But it’s not because they didn’t use the vocabulary that they did not recognise the phenomenon. The 5th-century historiographer Orosius, for instance, at one point drew up a catalogue of “usurpers and dissident commanders”, the latter essentially equating to what we would see as warlords today.

Warlordism became a domain of political sciences after the collapse of China’s Empire in the early 20th century. China entered its Junfa (軍閥) era, with former generals separating themselves and taking control over provinces with forces loyal to them.

They violently competed over economic resources to secure local autonomy. To maintain their personal forces’ loyalty, warlords needed goods and money. Hence they often extorted these from the local population.

In the aftermath of the Cold War, and the rise of “failed states” in Central Asia or sub-Saharan Africa, warlordism resurfaced.

The concept of “failed state” is based on what Max Weber called the “monopoly on violence”.


And what about the state?

Weber defined the state as a human community that successfully claims the monopoly of the legitimate use of violence.

In a nutshell: you need three pillars to maintain this monopoly. An army to ward off external enemies. A police to maintain internal order. And a bureaucracy that can collect taxes to pay for all of that.

Weber used this to define the modern nation-state. Nearly every pre-modern polity fails to meet his criteria. Yet Rome’s Empire comes close, and this is why it’s often brought up in the context of modern conflicts.

Imperial Rome certainly aspired to a monopoly of violence, especially military violence as the type that had brought down the Republic.

This is why Augustus created a standing army and forbade private citizens to carry arms.


The Later Empire built on this with a greater governmental apparatus, mainly to avoid the disasters of the 3rd century that had seen civil wars galore.

Yet these were driven by men who aimed for the legitimate rule of the empire — unlike warlords, as we’ll see. This new model worked pretty well between 285 and 375 CE.

Civil wars did not disappear but certainly occurred less frequently. This was a period of competent rule, driven by emperors who acted like traveling supreme commanders.

Where did it go wrong? We now get to what people call “The Fall of Rome”.

A crash course on the ‘Fall of Rome’

This is a bit of a misnomer given the Roman Empire continued for another millennium in the East.


But what did happen in the 5th century was the dissolution of Western Roman emperorship, and warlordism played a big part in it.

In the crucial period between 375 and 395 CE, three underlying causes started impinging on the functioning of the Western Roman military and domestic security.

None of these individually should have been dramatic, but together they created a volatile cocktail.

Firstly: child-emperorship. Between 375 and 455 CE, the four legitimate Western emperors got to the throne aged 16, 4, 10, and 6.

The first one tried, but the others were in no position to take up the role of travelling supreme commander. Roman child emperors are not unique to this era, but it proved detrimental at a time when many crises were unfolding.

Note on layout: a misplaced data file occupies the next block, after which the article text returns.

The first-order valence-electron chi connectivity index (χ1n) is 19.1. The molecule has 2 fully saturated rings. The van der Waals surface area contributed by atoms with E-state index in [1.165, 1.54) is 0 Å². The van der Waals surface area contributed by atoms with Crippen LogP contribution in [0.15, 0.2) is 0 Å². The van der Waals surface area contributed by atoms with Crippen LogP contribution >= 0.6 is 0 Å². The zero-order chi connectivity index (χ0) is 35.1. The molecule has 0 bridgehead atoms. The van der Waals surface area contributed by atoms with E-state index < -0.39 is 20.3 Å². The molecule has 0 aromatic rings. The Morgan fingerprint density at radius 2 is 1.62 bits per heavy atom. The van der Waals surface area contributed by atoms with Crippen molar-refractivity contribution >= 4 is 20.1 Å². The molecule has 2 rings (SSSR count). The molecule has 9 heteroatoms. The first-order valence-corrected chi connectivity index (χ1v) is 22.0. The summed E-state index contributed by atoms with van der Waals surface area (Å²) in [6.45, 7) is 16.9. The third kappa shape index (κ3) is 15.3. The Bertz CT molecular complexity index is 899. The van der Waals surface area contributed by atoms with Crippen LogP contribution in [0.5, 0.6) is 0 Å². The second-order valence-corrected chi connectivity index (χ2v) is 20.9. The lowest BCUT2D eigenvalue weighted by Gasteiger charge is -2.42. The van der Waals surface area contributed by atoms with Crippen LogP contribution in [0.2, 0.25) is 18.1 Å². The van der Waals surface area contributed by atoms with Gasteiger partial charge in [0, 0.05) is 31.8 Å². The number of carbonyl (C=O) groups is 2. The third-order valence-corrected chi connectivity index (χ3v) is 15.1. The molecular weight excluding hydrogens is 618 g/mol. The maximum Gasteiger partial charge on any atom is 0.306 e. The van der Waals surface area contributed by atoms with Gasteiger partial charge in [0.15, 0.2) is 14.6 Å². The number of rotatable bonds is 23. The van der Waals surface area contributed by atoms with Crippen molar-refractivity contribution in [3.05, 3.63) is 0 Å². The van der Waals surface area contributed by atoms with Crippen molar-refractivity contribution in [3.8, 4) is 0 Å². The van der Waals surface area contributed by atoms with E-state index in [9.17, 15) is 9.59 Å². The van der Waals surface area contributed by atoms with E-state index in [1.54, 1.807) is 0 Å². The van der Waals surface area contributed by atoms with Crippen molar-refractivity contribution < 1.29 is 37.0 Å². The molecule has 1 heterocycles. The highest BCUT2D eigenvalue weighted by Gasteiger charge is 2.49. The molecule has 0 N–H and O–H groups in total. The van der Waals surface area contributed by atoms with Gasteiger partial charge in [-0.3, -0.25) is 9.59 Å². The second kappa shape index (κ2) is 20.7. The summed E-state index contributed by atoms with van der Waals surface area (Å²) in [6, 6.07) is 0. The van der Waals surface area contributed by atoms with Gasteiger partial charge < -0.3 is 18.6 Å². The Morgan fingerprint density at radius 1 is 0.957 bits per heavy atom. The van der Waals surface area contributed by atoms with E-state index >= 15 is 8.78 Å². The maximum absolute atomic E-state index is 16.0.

Secondly: the contraction of military resources. The Western army had suffered atrocious casualties during civil wars in 388 and 394. Meanwhile, the rise of Hunnic hegemony in the barbarian world cut off Imperial recruitment to what had been a reliable reserve of manpower in the previous century.

Thirdly: with the emperor becoming a ceremonial figurehead, the senatorial aristocracy saw their chance to renege on contributing taxes thus depriving the government of funds it needed to defend the Empire.

One generalissimo to rule them all

All of this comes together to help us understand the rise of Stilicho as the “military manager” of the Western court after 395.

Swiftly after the last civil war, the emperor Theodosius I died leaving his infant sons as successors in East and West. Officially, Stilicho was just a senior commander.

But because he’d been Theodosius’ confidant, was married to Theodosius’ adoptive daughter, and became the new emperor’s father-in-law, he practically was the Western court’s generalissimo.

The dark side of this? He reformed the Western chain of command in such a way that his command dominated the other ones — unlike the East which had five more or less equal senior generals.

Plus, for all his de facto power, he is not the legitimate emperor. When things go bad, he will be vulnerable.

Stilicho, and every generalissimo after him, will do his best to manage the West’s military and foreign agenda.

But they are constantly struggling for recruits and resources, and here we see our first cases of warlordism.

The real history of violence

This was a new form of military opposition to whoever was the supreme commander controlling the court in today’s Italy.

This matters because men are no longer fighting for the Imperial office, which is a serious sign of state weakness. In the period around 395 and 454 CE, various junior commanders tried taking over the position of supreme commander, whilst ignoring the ceremonial emperor.

It is important to note that they often did this through underhand tactics because they controlled less resources.

This could manifest itself in different guises: from disrupting food supplies, recalling troops the generalissimo needs for a major campaign, organising assassination attempts, or separating themselves with loyal troops in frontier provinces — not coincidentally, the first cases happened in Roman Africa.

Late Roman warlordism sometimes meant opting out of the system. But this is key: nobody wanted to be a warlord forever.

Only Imperial offices conferred legitimacy and the resources that came with it. These men used violence to withdraw from the government, only to get back into it — preferably as high as possible.